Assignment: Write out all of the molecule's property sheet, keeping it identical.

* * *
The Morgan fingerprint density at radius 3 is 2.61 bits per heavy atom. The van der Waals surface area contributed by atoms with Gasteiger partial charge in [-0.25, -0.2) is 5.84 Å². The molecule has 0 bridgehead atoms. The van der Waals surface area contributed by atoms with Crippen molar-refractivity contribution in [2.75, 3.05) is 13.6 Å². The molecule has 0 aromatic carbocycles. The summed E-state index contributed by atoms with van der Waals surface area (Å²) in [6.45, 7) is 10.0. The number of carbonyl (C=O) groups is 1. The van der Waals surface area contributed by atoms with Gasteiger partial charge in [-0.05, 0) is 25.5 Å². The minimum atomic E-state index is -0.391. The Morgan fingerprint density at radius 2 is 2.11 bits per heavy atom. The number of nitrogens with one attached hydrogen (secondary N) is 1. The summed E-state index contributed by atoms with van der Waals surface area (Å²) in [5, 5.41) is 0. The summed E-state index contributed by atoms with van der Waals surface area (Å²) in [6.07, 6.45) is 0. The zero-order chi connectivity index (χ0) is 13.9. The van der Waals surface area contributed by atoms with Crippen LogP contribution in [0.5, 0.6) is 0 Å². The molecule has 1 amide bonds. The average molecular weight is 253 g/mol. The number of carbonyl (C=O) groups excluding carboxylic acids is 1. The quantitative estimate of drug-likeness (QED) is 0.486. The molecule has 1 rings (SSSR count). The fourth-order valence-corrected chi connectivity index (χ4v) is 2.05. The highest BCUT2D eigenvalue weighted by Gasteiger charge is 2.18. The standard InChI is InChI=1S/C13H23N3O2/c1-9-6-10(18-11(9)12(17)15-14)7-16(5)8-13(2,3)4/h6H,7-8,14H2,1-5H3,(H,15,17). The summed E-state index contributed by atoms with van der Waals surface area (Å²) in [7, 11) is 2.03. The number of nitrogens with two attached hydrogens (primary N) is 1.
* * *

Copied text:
The Morgan fingerprint density at radius 3 is 2.61 bits per heavy atom. The van der Waals surface area contributed by atoms with Gasteiger partial charge in [-0.25, -0.2) is 5.84 Å². The molecule has 0 bridgehead atoms. The van der Waals surface area contributed by atoms with Crippen molar-refractivity contribution in [2.75, 3.05) is 13.6 Å². The molecule has 0 aromatic carbocycles. The summed E-state index contributed by atoms with van der Waals surface area (Å²) in [6.45, 7) is 10.0. The number of carbonyl (C=O) groups is 1. The van der Waals surface area contributed by atoms with Gasteiger partial charge in [-0.05, 0) is 25.5 Å². The minimum atomic E-state index is -0.391. The Morgan fingerprint density at radius 2 is 2.11 bits per heavy atom. The number of nitrogens with one attached hydrogen (secondary N) is 1. The summed E-state index contributed by atoms with van der Waals surface area (Å²) in [5, 5.41) is 0. The summed E-state index contributed by atoms with van der Waals surface area (Å²) in [6.07, 6.45) is 0. The zero-order chi connectivity index (χ0) is 13.9. The van der Waals surface area contributed by atoms with Crippen LogP contribution in [0.5, 0.6) is 0 Å². The molecule has 1 amide bonds. The average molecular weight is 253 g/mol. The number of carbonyl (C=O) groups excluding carboxylic acids is 1. The quantitative estimate of drug-likeness (QED) is 0.486. The molecule has 1 rings (SSSR count). The fourth-order valence-corrected chi connectivity index (χ4v) is 2.05. The highest BCUT2D eigenvalue weighted by Gasteiger charge is 2.18. The standard InChI is InChI=1S/C13H23N3O2/c1-9-6-10(18-11(9)12(17)15-14)7-16(5)8-13(2,3)4/h6H,7-8,14H2,1-5H3,(H,15,17). The summed E-state index contributed by atoms with van der Waals surface area (Å²) in [7, 11) is 2.03. The number of nitrogens with two attached hydrogens (primary N) is 1.